Three days ago, I saw a somewhat disconcerting tweet from Josh Brandon, the director of BLACK BAGS. It was the last day of filming, and I waited patiently for news that the shoot had wrapped, only to find this instead: “Sheltering underground from a Tornado warning.” Yikes. I checked the obligatory weather images from the National Weather Service for Oklahoma, which had shades one rarely sees in Massachusetts, and I waited. . .and I waited. . .and I wondered if my first feature film and all its footage would be blown away to Oz. The ever helpful, though somewhat cheeky, social media for the town of Guthrie assured the Twitterverse that free tornado warnings were included in every shoot as part of the state’s film incentives program. But I was not completely mollified until I finally received word from Josh that everyone was safe and filming had wrapped around midnight. So that’s it, folks — my first feature film has finished shooting, and everyone thinks the result is going to be fantastic. I’m very excited.
The good vibes around the film, I can confidently state, have been there from the beginning. But life is not a movie set, and in the real world, complications happen. In this case, I returned home and discovered some family health situations had arisen that make it advisable for me to pause my journeys. And, to be honest, I have covered a lot of ground in my seven-week sprint across America, gone from Kauai to Key West, the Santa Monica Pier to Miami Beach, Vegas to Guthrie, NYC to Death Valley. . .you get the point. And my aging back can confidently report that although airline seats have gotten cheaper during COVID, they are no more comfortable. It’s time to take a break.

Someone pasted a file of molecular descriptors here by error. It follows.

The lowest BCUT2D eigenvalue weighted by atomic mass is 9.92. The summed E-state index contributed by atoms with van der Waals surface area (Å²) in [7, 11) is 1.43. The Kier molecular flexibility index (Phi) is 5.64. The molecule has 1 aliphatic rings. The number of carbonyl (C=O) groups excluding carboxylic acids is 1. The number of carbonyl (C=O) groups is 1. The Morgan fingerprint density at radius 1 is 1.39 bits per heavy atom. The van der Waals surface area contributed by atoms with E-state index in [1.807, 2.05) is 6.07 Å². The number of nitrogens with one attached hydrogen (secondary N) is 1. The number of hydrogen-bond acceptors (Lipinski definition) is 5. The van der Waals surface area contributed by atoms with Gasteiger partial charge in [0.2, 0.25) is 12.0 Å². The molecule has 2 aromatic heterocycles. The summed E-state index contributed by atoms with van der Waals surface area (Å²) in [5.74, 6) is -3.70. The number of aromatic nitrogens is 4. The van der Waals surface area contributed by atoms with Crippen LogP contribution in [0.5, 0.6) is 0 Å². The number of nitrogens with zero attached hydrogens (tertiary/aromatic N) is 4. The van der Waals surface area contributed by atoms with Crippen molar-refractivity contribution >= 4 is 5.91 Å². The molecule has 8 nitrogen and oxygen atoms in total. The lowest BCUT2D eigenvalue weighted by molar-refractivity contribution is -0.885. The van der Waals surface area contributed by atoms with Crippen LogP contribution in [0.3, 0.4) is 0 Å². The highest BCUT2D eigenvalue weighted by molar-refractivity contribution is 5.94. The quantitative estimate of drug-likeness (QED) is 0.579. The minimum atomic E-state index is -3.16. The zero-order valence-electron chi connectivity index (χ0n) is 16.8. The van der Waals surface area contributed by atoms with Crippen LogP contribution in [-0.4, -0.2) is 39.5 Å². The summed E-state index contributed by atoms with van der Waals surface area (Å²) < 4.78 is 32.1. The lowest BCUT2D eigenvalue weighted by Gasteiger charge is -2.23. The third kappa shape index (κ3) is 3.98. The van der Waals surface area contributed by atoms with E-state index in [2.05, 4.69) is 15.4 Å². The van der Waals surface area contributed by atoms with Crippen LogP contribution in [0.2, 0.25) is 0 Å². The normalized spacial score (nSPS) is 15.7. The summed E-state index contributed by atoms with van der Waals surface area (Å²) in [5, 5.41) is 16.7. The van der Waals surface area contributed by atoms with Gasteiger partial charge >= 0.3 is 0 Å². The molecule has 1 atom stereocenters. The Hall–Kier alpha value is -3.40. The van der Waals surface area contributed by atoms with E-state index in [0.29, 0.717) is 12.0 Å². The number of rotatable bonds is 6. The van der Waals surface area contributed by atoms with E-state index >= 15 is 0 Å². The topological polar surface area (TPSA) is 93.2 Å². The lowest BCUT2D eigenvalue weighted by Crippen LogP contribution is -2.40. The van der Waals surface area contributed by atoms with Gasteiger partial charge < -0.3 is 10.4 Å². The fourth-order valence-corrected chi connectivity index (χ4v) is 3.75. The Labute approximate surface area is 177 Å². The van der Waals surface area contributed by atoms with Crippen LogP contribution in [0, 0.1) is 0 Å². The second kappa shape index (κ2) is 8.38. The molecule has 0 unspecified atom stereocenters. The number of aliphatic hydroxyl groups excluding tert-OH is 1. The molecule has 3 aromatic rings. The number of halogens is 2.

I fully intend to resume my travels sometime in June or July — after all, I’ve only captured three of America’s six corners, and one that remains is within driving reach. But for now, I do promise to blog about some of my crazy Florida adventures that have yet to make it into print. And perhaps my sister Gillian, who’s in the midst of her own weeklong journey from London to Boston, New York, and DC, might be willing to submit a guest column. Maybe the universe has room for only one traveling Pachter at a time? But while you wait on those dispatches, here’s a great card that my younger daughter drew for my mom.
After all, you needn’t go as far as Oz to realize that there’s no place like home.